AN: for everyone who was talking about it on twitter. And who then thought of me.

PJ

"There was this woman I knew."

"You have to get rid of it."

Gillian looked up startled, her cheeks tingling with a million layers of shed tears. Her fingers were already desperately clawing at themselves, scraping and raking, like she could rip herself out of her own skin. She wanted to escape this. She wanted nothing more than for this to have never happened. She didn't know another way out but... "I can't."

"You have to," he insisted gently, coming to kneel in front of her on the industrial green carpet of his dorm; abrasive. He was beautiful. So beautiful. Dirty blonde hair and bright blue eyes, straight nose, soft jaw, caressing mouth. He had wanted her. Made that clear. He didn't want her now.

Gillian shook her head, a tear flying free to splatter on her bare arm, surprisingly cold. Her light brown hair fell forward over her shoulder and he reached up with an endearing hand to tuck it back out of the way. "Yes, Gillian, you have to. We can't have a baby," his voice soothed.

She was a freshman. It was a miracle that she was even there, in college, after the childhood she'd had. After dropping out of school and partying and drinking and running around with a stupid crowd. It was a miracle this hadn't happened sooner.

"You're too young to be a Mom," he went on. His fingers caressed so lightly against her cheek as he moved his hand back to her lap, sliding in between her fretting fingers. Stilling her. Settling her. His eyes were kind on hers. Kind but... cold. Gillian felt a chill creep through her and she resisted the urge to shiver. He was right though, she was too young to be a mother.

"We could do it together," she murmured, the initial tears dried up. Now that they were talking, it was far less frightening than having to tell him in the first place. At least he didn't accuse her of being a slut.

He didn't get angry. He didn't raise his voice. He gave a very slight shake of his head. "No, we can't," he corrected as if she had merely misheard. "I'm too young to be a father. We're both still kids. We won't know how to do this right."

It got her thinking about her parents. They were young too. Not a shotgun wedding, she had been assured. But still. And the drinking. Times were tough. Oh god, he was right. She didn't want that for her baby, any baby. She couldn't... she had run away from all of that. Was doing it alone. Had student loans up to her eyeballs already and she had just started.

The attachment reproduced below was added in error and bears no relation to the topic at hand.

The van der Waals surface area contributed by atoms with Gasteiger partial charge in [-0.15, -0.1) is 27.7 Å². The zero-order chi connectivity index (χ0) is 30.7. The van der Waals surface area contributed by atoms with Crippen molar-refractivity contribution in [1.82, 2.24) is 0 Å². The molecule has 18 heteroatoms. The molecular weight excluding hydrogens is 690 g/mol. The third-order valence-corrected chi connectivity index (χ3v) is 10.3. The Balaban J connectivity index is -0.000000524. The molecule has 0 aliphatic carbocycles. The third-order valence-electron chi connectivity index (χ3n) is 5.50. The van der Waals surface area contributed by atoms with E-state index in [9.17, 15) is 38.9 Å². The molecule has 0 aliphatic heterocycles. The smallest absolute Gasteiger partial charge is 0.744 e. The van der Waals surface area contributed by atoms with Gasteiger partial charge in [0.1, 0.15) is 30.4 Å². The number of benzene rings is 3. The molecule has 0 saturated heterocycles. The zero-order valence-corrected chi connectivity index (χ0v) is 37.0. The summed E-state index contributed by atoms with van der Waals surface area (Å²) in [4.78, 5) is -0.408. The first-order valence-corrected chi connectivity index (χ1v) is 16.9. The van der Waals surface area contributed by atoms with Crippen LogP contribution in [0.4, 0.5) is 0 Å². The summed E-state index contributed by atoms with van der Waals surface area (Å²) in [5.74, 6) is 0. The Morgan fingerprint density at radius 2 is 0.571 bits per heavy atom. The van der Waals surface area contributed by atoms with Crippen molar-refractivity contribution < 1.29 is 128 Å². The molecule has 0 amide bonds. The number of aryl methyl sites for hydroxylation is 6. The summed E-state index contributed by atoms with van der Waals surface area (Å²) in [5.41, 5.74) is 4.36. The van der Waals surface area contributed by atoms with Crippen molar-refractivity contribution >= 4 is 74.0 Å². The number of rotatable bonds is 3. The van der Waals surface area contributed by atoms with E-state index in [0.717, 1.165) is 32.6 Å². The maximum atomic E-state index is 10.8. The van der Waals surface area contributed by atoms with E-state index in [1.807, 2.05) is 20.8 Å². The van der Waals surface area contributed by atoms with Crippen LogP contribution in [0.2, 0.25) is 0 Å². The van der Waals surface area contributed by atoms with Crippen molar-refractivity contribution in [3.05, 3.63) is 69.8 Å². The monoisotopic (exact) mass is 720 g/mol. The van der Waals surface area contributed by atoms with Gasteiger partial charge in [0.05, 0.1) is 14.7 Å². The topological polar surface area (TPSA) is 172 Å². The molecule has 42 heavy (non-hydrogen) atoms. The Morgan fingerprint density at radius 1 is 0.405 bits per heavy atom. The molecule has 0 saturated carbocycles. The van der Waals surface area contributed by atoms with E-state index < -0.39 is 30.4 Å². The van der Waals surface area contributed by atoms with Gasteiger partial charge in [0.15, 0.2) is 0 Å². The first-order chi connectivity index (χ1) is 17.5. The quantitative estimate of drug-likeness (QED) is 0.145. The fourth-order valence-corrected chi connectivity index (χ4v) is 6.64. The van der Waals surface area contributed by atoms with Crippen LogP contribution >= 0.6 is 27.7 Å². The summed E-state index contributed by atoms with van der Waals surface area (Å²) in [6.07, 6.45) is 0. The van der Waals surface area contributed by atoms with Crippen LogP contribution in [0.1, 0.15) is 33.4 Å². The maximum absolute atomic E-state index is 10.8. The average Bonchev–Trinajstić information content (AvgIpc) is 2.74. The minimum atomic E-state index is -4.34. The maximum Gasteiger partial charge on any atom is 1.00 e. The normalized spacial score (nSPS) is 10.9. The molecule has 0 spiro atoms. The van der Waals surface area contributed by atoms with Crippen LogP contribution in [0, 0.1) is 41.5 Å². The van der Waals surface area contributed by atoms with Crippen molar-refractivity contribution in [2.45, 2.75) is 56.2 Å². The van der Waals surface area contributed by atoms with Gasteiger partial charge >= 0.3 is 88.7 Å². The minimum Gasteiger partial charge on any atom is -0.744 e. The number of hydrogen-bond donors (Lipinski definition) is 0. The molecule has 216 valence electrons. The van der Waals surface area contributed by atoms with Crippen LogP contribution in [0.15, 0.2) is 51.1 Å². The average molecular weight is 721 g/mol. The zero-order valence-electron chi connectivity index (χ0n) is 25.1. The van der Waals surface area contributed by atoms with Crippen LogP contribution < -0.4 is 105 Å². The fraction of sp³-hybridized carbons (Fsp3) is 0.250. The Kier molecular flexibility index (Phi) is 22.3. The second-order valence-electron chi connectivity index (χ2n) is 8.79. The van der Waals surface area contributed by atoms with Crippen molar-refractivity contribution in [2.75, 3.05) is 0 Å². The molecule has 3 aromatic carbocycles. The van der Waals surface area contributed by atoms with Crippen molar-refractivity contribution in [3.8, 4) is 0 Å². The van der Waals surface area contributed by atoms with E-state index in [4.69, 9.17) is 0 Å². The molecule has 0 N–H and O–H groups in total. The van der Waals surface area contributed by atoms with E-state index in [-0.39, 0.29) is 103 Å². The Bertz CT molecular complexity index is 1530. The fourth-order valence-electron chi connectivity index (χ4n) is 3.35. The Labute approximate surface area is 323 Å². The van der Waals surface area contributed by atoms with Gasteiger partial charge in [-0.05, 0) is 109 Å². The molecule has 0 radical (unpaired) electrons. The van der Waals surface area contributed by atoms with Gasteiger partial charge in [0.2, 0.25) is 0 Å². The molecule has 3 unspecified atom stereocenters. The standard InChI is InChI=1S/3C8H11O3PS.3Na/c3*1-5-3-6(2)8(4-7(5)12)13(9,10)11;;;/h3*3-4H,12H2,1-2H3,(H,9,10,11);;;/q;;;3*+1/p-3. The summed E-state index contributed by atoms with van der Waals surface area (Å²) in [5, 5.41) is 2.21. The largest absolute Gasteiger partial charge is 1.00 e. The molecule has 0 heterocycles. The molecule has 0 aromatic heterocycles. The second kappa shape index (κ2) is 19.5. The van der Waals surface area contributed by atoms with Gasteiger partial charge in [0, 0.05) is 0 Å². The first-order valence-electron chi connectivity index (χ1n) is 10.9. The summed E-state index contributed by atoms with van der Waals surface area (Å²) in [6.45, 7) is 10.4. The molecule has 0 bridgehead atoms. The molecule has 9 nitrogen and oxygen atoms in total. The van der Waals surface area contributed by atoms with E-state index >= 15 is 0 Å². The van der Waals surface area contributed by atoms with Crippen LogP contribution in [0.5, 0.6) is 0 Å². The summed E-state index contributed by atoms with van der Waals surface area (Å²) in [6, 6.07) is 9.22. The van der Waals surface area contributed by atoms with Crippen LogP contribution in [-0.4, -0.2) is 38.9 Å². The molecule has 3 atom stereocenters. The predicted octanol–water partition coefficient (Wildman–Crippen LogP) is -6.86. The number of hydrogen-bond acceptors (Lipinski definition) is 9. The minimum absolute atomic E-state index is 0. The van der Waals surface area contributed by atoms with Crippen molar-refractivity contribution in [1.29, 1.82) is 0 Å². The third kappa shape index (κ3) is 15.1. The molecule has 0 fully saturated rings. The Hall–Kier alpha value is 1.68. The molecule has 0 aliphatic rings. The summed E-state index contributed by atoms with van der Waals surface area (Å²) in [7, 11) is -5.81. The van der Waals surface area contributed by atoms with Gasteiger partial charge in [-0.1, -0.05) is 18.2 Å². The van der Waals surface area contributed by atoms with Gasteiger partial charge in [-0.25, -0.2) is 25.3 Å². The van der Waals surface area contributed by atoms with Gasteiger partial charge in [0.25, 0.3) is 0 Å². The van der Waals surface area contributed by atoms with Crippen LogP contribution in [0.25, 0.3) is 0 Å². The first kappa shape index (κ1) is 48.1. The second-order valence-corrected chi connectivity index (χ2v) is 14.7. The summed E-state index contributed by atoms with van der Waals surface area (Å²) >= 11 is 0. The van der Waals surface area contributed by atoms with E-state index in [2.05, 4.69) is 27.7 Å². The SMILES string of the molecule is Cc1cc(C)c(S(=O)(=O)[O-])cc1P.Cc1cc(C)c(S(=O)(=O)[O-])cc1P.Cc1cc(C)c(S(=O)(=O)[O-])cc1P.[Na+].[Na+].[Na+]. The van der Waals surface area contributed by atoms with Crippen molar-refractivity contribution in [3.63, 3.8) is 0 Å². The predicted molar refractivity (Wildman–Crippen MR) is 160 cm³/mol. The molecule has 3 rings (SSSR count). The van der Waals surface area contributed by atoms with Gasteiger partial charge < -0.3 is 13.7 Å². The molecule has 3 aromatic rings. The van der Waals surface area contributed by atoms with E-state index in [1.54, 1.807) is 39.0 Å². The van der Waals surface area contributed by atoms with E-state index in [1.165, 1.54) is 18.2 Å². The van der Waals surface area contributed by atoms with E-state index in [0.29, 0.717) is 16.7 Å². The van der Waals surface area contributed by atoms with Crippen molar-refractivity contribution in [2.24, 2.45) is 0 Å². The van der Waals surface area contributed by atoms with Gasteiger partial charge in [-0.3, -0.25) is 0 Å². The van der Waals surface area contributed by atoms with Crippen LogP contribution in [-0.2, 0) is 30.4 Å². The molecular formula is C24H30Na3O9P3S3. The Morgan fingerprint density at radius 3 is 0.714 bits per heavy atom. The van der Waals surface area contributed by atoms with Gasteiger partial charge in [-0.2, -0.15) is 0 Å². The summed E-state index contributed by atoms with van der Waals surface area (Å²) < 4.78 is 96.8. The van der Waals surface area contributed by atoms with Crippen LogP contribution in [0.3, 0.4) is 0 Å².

Gillian swallowed nervously. "But. I don't have to get rid of it. We could adopt."

He gave a slight sigh, dropped his head just a fraction of enough to break her gaze. To patronise. She felt his hand tighten against hers for a second, the only indication that he was losing patience. She felt herself canting towards him, wanting to make it right again. She couldn't do this if he was mad at her. She just couldn't.

When their eyes met again something had come over him. Gone was the charming young man she had admired across the room at a party. Gone was the sweet boy who had nervously romanced her, flowers, movies, hotdogs from carts, carrying her books after class. Gone was the man who had shown her how to love herself, how to love him. She did love him. He loved her too. Didn't he?

"Gillian," he spoke again and there was that hard edge in his voice she heard him use on his roommate when the guy was playing video games until 2am. Firm, unyielding, and determined. He was going to get his way. And she would cave. She knew she would cave. She just didn't know what else to do.

She nodded. "Ok," she said.

"Said she could take care of things."

It didn't hurt, it didn't hurt.

Not until the medication wore off. She had left it too late. No tidy pill popping to flush the baby out of her system like a virus. She had to have surgery. When she came to enough to realise she was no longer in a drug haze, he was there waiting. His face was drawn, lips thin and bloodless; he suddenly seemed so mature. He came to her side, took her hand, his fingers were cold. "It's over," he said. And then it hurt.

He was gone and they were over but it wasn't over. It wasn't over. Not for Gillian. She only realised later that it would never be over. They had warned her, tried to prepare her. She was going to be crampy, sore, relieved, depressed, she would think about it for a long time to come. She might even regret it. But that wasn't adequate, all that talking. They didn't know. How could they know? She hadn't even felt pregnant but now she felt so distinctly not. And she was alone, because he said he needed time to deal with what had happened. It had scared him and he really needed to focus on college, on his life. She was ok now, it was done and she would move on, get over it. She should call her mother or something.

She was not calling her mother.